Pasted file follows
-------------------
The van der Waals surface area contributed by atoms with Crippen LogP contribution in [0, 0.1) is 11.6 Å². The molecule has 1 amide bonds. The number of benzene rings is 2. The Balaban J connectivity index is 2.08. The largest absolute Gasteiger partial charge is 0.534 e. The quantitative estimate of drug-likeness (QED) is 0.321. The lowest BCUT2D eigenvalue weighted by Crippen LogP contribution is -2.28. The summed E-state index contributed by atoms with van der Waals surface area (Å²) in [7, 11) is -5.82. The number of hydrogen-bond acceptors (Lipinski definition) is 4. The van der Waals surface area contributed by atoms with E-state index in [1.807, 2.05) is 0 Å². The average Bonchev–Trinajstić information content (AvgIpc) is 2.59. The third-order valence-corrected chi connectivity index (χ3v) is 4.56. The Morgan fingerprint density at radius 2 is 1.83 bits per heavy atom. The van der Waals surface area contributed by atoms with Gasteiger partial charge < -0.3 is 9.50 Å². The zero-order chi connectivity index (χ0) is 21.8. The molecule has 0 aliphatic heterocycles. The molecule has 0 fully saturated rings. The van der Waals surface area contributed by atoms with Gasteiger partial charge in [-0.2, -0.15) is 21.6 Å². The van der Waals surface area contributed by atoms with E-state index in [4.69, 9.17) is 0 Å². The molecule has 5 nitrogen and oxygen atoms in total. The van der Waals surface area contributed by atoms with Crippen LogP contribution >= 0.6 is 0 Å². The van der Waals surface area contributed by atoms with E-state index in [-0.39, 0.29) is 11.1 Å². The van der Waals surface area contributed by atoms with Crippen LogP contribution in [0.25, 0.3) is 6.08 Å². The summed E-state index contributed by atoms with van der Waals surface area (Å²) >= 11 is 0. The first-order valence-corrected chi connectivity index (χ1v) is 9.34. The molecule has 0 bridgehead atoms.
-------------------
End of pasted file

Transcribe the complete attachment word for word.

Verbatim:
The van der Waals surface area contributed by atoms with Crippen LogP contribution in [0, 0.1) is 11.6 Å². The molecule has 1 amide bonds. The number of benzene rings is 2. The Balaban J connectivity index is 2.08. The largest absolute Gasteiger partial charge is 0.534 e. The quantitative estimate of drug-likeness (QED) is 0.321. The lowest BCUT2D eigenvalue weighted by Crippen LogP contribution is -2.28. The summed E-state index contributed by atoms with van der Waals surface area (Å²) in [7, 11) is -5.82. The number of hydrogen-bond acceptors (Lipinski definition) is 4. The van der Waals surface area contributed by atoms with E-state index in [1.807, 2.05) is 0 Å². The average Bonchev–Trinajstić information content (AvgIpc) is 2.59. The third-order valence-corrected chi connectivity index (χ3v) is 4.56. The Morgan fingerprint density at radius 2 is 1.83 bits per heavy atom. The van der Waals surface area contributed by atoms with Gasteiger partial charge < -0.3 is 9.50 Å². The zero-order chi connectivity index (χ0) is 21.8. The molecule has 0 aliphatic heterocycles. The molecule has 0 fully saturated rings. The van der Waals surface area contributed by atoms with Gasteiger partial charge in [-0.2, -0.15) is 21.6 Å². The van der Waals surface area contributed by atoms with E-state index in [4.69, 9.17) is 0 Å². The molecule has 5 nitrogen and oxygen atoms in total. The van der Waals surface area contributed by atoms with Crippen LogP contribution >= 0.6 is 0 Å². The van der Waals surface area contributed by atoms with E-state index in [-0.39, 0.29) is 11.1 Å². The van der Waals surface area contributed by atoms with Crippen LogP contribution in [0.25, 0.3) is 6.08 Å². The summed E-state index contributed by atoms with van der Waals surface area (Å²) >= 11 is 0. The first-order valence-corrected chi connectivity index (χ1v) is 9.34. The molecule has 0 bridgehead atoms.